With Neville, James, and Carl graduating from high school in 1929, Verne in 1932 and Virginia in 1933, my paternal grandparents Clint and Mary Troutman were experiencing a gradually emptying nest. The first one to marry was Carl.
Following his high school graduation, Carl probably worked as a farm hand for his father or for a neighbor. Farming is what he knew. If he had another job, I’m not sure, but he did have a girlfriend, dimpled, vivacious Dorothea Martha Fleer, daughter of Herman Fleer and Wilhelmina (Winter) Fleer. Herman was one of two Fleer brothers who owned the store that turned on the first electric lights in Winside (see Winside: the Place to Be).
This is Carl and Dorothy’s story in their son Darrell’s words (footnotes and bracketed words are this blogger’s):
“Apparently my Dad was a pretty intelligent young man. I base that statement on two things: He won a Nebraska State Mathematics championship when he was in high school and somehow he was able to graduate with Neville and Jim in 1929. He would have been 16 1/2 years old and must have skipped at least one grade somewhere. I don’t know what he did from 1929 to 1933 but one could safely assume that he worked as a hired hand.
“My folks were married in early January 1933 in South Dakota. Obviously the choice of South Dakota was due to the shame and stigma of that era related to my mother being very pregnant with Gary. My uncle, Rev. Herman Hilpert [Dorothy’s brother-in-law], went along and took them to a preacher friend across the border.
|Carl and Dorothy, wedding photo.|
"After the wedding they farmed the homestead of my great grandfather Redmer for a couple years. While there, a tornado caused significant damage to the place. (As an aside, my mother kept a daily diary of their first 5 years of married life, which I have.)
“They moved to a rental farm about 5 miles from Winside, coincidently in Brenna precinct, and their older children also attended District 81 [where Carl and his siblings had attended; see School Days]. He farmed initially with horses, two teams, and acquired his first tractor in the early 40s. I can remember picking corn by hand. He and the young team led the way and Gary and I followed with the older docile team. I can also remember having to milk all the cows by myself so he and Gary could do other things. I would have been 6 to 9 years old, so he started us early [as did his father Clint before him].
“One vivid memory that I have is [of him] telling me on Dec.7, 1941 about the raid. Since he was of prime draft age I’m sure he was concerned.
“A family memory is Gary and I playing with matches on a haystack, catching it on fire, and trying to smother it by pushing more hay on it. My mother eventually came running and saved the day.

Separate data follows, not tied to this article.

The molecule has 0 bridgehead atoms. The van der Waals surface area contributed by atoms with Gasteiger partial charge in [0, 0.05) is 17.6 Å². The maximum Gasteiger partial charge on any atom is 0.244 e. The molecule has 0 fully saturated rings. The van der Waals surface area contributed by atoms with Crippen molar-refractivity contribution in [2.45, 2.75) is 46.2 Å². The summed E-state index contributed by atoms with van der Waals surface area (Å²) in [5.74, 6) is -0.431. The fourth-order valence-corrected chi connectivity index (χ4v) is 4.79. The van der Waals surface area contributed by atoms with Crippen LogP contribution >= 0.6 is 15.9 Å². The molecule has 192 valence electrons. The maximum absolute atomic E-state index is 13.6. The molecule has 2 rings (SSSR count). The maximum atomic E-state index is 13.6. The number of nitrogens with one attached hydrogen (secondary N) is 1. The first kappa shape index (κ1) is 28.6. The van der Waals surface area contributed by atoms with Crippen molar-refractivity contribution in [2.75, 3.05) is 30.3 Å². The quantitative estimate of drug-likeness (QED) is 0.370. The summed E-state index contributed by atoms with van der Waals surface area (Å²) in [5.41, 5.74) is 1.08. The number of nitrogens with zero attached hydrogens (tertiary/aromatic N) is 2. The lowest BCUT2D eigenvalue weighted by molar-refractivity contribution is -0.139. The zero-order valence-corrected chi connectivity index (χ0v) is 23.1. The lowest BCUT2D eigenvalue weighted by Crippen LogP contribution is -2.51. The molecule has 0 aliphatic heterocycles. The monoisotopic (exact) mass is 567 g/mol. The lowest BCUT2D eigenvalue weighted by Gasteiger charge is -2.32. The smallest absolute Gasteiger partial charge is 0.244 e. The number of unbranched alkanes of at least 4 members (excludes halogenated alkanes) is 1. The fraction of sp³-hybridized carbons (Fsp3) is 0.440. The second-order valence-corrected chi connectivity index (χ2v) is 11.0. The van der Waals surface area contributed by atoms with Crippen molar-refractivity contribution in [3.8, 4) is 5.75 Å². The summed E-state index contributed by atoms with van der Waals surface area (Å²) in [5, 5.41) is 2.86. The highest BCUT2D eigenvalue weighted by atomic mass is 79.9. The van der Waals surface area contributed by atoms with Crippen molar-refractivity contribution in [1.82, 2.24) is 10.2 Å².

|Little farm boys, Gary and Darrell|
“Their move to Winside occurred in 1946. Mom’s father, Herman Fleer, died on September 1 of that year. The Fleer family tried, with no success, to sell both [Herman’s] General Store and the home he lived in. For reasons unknown to me, my parents made an offer for both the store and house and it was accepted. The funds I assume came from what they had saved in 13 years of marriage. Dad obviously had no experience with this new profession, but he worked very hard at it. I’m estimating about 80 hours each and every week. There were three grocery stores in town when he started and when he retired 25 years later, his was the only one. Dorothy and all the children also spent lots of time there. My memories of time spent there are endless. He was a generous man, extending credit to whoever asked, and unfortunately never collecting on many of those debts after he retired. He seemed to prosper in the store and after he died I discovered that he had acted as a banker by loaning substantial funds to many friends and acquaintances. (FYI, he even lent money to Verne on one occasion.)”
Thanks, Darrell. I have many happy memories of family dinners at Carl and Dorothy Troutman's house in Winside, of the big shade trees along the walk to Uncle Carl's store a half block away, of entering by the side door next to the meat counter and smelling the fresh cuts, of browsing the aisles and, of course, buying candy. I remember Uncle Carl's teasing and Aunt Dorothy’s infectious laughter and her delicious fried chicken and cherry pie. They had plenty of children to play with, too, totaling seven by 1952, a special and very dear family. If children are a testament to their upbringing, Carl and Dorothy were a great success as parents, as all of their children have made or are making positive impacts on their world.
 “South Dakota, Marriages, 1905-2013,” database, Ancestry.com (http://www.ancestry.com : accessed 14 Sept. 2016), entry for Carl Troutman and Dorothy Fleer, 5 Jan. 1933; citing Bon Homme County.
 Grandfather Redmer was Dorothy’s maternal grandfather, Martin Redmer, born about 1838 in Prussia, who immigrated to the United States in 1874 (U. S. and Canada Passenger and Immigration Lists, 1500s to 1900s, database Ancestry.com, citing Martin Rodmer, age 36.) He obtained his homestead certificate on 20 Nov. 1884: Bureau of Land Management (http://tinyurl.com/hj7k5jk : accessed 15 September 2016), certificate no. 4568, Martin Redmer, 20 Nov. 1884.
 1940 U. S. census, Wayne County, Nebraska, population schedule, Brenna precinct, enumeration district 7, sheet 4-A, visit no. 65, Carl Troutman household; digital image Ancestry.com (http://ancestry.com ; accessed 14 September 2016); NARA microfilm publication T-627, roll n/a. Brenna precinct was the location of Clint and Mary's first farm in Wayne County.